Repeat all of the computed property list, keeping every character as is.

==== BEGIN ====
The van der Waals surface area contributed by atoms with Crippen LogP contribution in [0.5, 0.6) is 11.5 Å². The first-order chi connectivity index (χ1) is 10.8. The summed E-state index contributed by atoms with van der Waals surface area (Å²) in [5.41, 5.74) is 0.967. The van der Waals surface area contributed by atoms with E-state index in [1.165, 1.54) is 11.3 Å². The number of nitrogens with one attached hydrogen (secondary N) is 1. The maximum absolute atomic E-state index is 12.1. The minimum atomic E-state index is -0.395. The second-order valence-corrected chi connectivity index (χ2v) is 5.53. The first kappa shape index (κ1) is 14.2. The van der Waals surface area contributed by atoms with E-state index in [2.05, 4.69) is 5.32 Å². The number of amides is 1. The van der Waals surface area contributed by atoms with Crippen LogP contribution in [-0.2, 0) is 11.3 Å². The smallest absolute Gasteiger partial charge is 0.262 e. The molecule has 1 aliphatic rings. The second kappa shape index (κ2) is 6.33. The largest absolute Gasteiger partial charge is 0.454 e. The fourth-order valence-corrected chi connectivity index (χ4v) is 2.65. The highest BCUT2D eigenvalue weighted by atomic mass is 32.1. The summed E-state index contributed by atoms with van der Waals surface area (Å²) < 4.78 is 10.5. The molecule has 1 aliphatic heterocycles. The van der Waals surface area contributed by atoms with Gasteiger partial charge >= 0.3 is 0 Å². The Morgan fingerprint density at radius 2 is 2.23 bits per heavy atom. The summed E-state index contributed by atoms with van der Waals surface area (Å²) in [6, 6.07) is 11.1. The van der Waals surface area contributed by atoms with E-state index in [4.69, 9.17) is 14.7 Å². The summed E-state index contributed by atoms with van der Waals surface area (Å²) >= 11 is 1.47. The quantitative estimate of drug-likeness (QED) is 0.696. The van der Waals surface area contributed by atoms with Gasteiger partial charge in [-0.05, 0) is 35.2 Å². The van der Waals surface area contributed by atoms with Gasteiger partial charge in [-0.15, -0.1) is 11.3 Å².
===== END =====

The van der Waals surface area contributed by atoms with Crippen LogP contribution in [0.5, 0.6) is 11.5 Å². The first-order chi connectivity index (χ1) is 10.8. The summed E-state index contributed by atoms with van der Waals surface area (Å²) in [5.41, 5.74) is 0.967. The van der Waals surface area contributed by atoms with E-state index in [1.165, 1.54) is 11.3 Å². The number of nitrogens with one attached hydrogen (secondary N) is 1. The maximum absolute atomic E-state index is 12.1. The minimum atomic E-state index is -0.395. The second-order valence-corrected chi connectivity index (χ2v) is 5.53. The first kappa shape index (κ1) is 14.2. The van der Waals surface area contributed by atoms with E-state index in [2.05, 4.69) is 5.32 Å². The number of amides is 1. The van der Waals surface area contributed by atoms with Crippen LogP contribution in [-0.2, 0) is 11.3 Å². The smallest absolute Gasteiger partial charge is 0.262 e. The molecule has 1 aliphatic rings. The second kappa shape index (κ2) is 6.33. The largest absolute Gasteiger partial charge is 0.454 e. The fourth-order valence-corrected chi connectivity index (χ4v) is 2.65. The highest BCUT2D eigenvalue weighted by atomic mass is 32.1. The summed E-state index contributed by atoms with van der Waals surface area (Å²) < 4.78 is 10.5. The molecule has 1 aliphatic heterocycles. The van der Waals surface area contributed by atoms with Gasteiger partial charge >= 0.3 is 0 Å². The Morgan fingerprint density at radius 2 is 2.23 bits per heavy atom. The summed E-state index contributed by atoms with van der Waals surface area (Å²) in [6, 6.07) is 11.1. The van der Waals surface area contributed by atoms with E-state index in [4.69, 9.17) is 14.7 Å². The summed E-state index contributed by atoms with van der Waals surface area (Å²) >= 11 is 1.47. The quantitative estimate of drug-likeness (QED) is 0.696. The van der Waals surface area contributed by atoms with Gasteiger partial charge in [-0.05, 0) is 35.2 Å². The van der Waals surface area contributed by atoms with Gasteiger partial charge in [-0.15, -0.1) is 11.3 Å².